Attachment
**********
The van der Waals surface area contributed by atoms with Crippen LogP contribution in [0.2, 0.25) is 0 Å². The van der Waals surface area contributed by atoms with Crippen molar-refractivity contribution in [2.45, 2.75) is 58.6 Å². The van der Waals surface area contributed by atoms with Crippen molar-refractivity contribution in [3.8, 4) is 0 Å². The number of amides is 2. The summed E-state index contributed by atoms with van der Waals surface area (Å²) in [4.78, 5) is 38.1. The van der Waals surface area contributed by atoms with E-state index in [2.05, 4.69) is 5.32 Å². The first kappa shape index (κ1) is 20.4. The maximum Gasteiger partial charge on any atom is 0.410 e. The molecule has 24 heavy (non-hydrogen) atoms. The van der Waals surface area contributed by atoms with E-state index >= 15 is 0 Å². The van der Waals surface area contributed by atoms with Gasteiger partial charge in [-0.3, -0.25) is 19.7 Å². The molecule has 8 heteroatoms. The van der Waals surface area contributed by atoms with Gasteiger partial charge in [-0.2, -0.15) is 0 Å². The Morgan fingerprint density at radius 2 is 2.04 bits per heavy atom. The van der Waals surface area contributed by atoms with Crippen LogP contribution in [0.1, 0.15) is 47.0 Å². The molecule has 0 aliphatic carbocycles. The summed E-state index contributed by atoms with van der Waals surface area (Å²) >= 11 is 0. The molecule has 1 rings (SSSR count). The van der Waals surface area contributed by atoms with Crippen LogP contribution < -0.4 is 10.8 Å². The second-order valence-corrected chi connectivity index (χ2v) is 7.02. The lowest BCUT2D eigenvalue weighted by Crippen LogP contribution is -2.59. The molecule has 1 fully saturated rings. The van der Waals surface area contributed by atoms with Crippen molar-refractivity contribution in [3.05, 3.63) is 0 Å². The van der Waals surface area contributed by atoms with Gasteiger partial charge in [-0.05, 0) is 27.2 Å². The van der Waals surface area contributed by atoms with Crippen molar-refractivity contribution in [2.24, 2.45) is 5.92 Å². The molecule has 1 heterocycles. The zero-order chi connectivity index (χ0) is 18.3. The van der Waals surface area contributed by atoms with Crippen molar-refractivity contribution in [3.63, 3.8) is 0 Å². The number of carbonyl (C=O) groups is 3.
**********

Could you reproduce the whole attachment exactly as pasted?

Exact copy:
The van der Waals surface area contributed by atoms with Crippen LogP contribution in [0.2, 0.25) is 0 Å². The van der Waals surface area contributed by atoms with Crippen molar-refractivity contribution in [2.45, 2.75) is 58.6 Å². The van der Waals surface area contributed by atoms with Crippen molar-refractivity contribution in [3.8, 4) is 0 Å². The number of amides is 2. The summed E-state index contributed by atoms with van der Waals surface area (Å²) in [4.78, 5) is 38.1. The van der Waals surface area contributed by atoms with E-state index in [2.05, 4.69) is 5.32 Å². The first kappa shape index (κ1) is 20.4. The maximum Gasteiger partial charge on any atom is 0.410 e. The molecule has 24 heavy (non-hydrogen) atoms. The van der Waals surface area contributed by atoms with E-state index >= 15 is 0 Å². The van der Waals surface area contributed by atoms with Gasteiger partial charge in [-0.3, -0.25) is 19.7 Å². The molecule has 8 heteroatoms. The van der Waals surface area contributed by atoms with Gasteiger partial charge in [-0.2, -0.15) is 0 Å². The Morgan fingerprint density at radius 2 is 2.04 bits per heavy atom. The van der Waals surface area contributed by atoms with Crippen LogP contribution in [0.1, 0.15) is 47.0 Å². The molecule has 0 aliphatic carbocycles. The summed E-state index contributed by atoms with van der Waals surface area (Å²) >= 11 is 0. The molecule has 1 rings (SSSR count). The van der Waals surface area contributed by atoms with Crippen LogP contribution < -0.4 is 10.8 Å². The second-order valence-corrected chi connectivity index (χ2v) is 7.02. The lowest BCUT2D eigenvalue weighted by Crippen LogP contribution is -2.59. The molecule has 1 fully saturated rings. The van der Waals surface area contributed by atoms with Crippen molar-refractivity contribution in [3.05, 3.63) is 0 Å². The van der Waals surface area contributed by atoms with Gasteiger partial charge in [-0.05, 0) is 27.2 Å². The van der Waals surface area contributed by atoms with Crippen molar-refractivity contribution in [2.24, 2.45) is 5.92 Å². The molecule has 1 heterocycles. The zero-order chi connectivity index (χ0) is 18.3. The van der Waals surface area contributed by atoms with Crippen molar-refractivity contribution in [3.63, 3.8) is 0 Å². The number of carbonyl (C=O) groups is 3.